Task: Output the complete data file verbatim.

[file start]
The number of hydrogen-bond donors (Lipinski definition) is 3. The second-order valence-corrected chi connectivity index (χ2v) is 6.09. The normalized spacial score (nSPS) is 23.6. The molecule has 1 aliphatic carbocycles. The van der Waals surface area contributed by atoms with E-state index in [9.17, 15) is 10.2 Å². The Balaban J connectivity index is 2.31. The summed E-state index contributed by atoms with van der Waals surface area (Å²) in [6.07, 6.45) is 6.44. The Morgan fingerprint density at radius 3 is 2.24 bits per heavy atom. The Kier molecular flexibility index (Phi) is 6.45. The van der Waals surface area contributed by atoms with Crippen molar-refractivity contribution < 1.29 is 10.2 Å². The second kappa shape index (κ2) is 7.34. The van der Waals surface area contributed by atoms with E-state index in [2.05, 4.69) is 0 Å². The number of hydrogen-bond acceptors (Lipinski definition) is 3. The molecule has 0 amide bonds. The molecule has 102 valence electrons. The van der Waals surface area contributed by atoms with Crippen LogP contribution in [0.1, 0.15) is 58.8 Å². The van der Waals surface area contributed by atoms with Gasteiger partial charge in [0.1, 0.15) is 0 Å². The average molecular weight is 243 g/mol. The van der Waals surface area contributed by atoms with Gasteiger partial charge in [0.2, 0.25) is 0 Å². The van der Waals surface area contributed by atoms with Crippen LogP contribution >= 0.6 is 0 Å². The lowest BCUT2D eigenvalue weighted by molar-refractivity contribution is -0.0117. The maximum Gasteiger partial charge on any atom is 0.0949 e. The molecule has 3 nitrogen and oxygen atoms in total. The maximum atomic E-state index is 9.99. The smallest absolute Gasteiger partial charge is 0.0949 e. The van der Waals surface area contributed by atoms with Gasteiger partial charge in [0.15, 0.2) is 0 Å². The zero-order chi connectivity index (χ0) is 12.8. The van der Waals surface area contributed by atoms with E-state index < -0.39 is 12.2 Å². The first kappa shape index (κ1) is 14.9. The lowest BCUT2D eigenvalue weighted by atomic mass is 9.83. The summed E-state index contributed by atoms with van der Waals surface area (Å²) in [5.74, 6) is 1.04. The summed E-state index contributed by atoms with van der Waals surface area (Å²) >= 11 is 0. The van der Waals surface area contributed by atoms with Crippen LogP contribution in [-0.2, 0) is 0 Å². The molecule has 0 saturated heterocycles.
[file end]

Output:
The number of hydrogen-bond donors (Lipinski definition) is 3. The second-order valence-corrected chi connectivity index (χ2v) is 6.09. The normalized spacial score (nSPS) is 23.6. The molecule has 1 aliphatic carbocycles. The van der Waals surface area contributed by atoms with E-state index in [9.17, 15) is 10.2 Å². The Balaban J connectivity index is 2.31. The summed E-state index contributed by atoms with van der Waals surface area (Å²) in [6.07, 6.45) is 6.44. The Morgan fingerprint density at radius 3 is 2.24 bits per heavy atom. The Kier molecular flexibility index (Phi) is 6.45. The van der Waals surface area contributed by atoms with Crippen molar-refractivity contribution < 1.29 is 10.2 Å². The second kappa shape index (κ2) is 7.34. The van der Waals surface area contributed by atoms with E-state index in [2.05, 4.69) is 0 Å². The number of hydrogen-bond acceptors (Lipinski definition) is 3. The molecule has 0 amide bonds. The molecule has 102 valence electrons. The van der Waals surface area contributed by atoms with Crippen LogP contribution in [0.1, 0.15) is 58.8 Å². The van der Waals surface area contributed by atoms with Gasteiger partial charge in [0.1, 0.15) is 0 Å². The average molecular weight is 243 g/mol. The van der Waals surface area contributed by atoms with Gasteiger partial charge in [0.2, 0.25) is 0 Å². The van der Waals surface area contributed by atoms with Crippen LogP contribution >= 0.6 is 0 Å². The lowest BCUT2D eigenvalue weighted by molar-refractivity contribution is -0.0117. The maximum Gasteiger partial charge on any atom is 0.0949 e. The molecule has 3 nitrogen and oxygen atoms in total. The maximum atomic E-state index is 9.99. The smallest absolute Gasteiger partial charge is 0.0949 e. The van der Waals surface area contributed by atoms with Gasteiger partial charge in [0.15, 0.2) is 0 Å². The zero-order chi connectivity index (χ0) is 12.8. The van der Waals surface area contributed by atoms with E-state index < -0.39 is 12.2 Å². The first kappa shape index (κ1) is 14.9. The lowest BCUT2D eigenvalue weighted by atomic mass is 9.83. The summed E-state index contributed by atoms with van der Waals surface area (Å²) in [5.74, 6) is 1.04. The summed E-state index contributed by atoms with van der Waals surface area (Å²) >= 11 is 0. The van der Waals surface area contributed by atoms with Crippen LogP contribution in [-0.2, 0) is 0 Å². The molecule has 0 saturated heterocycles.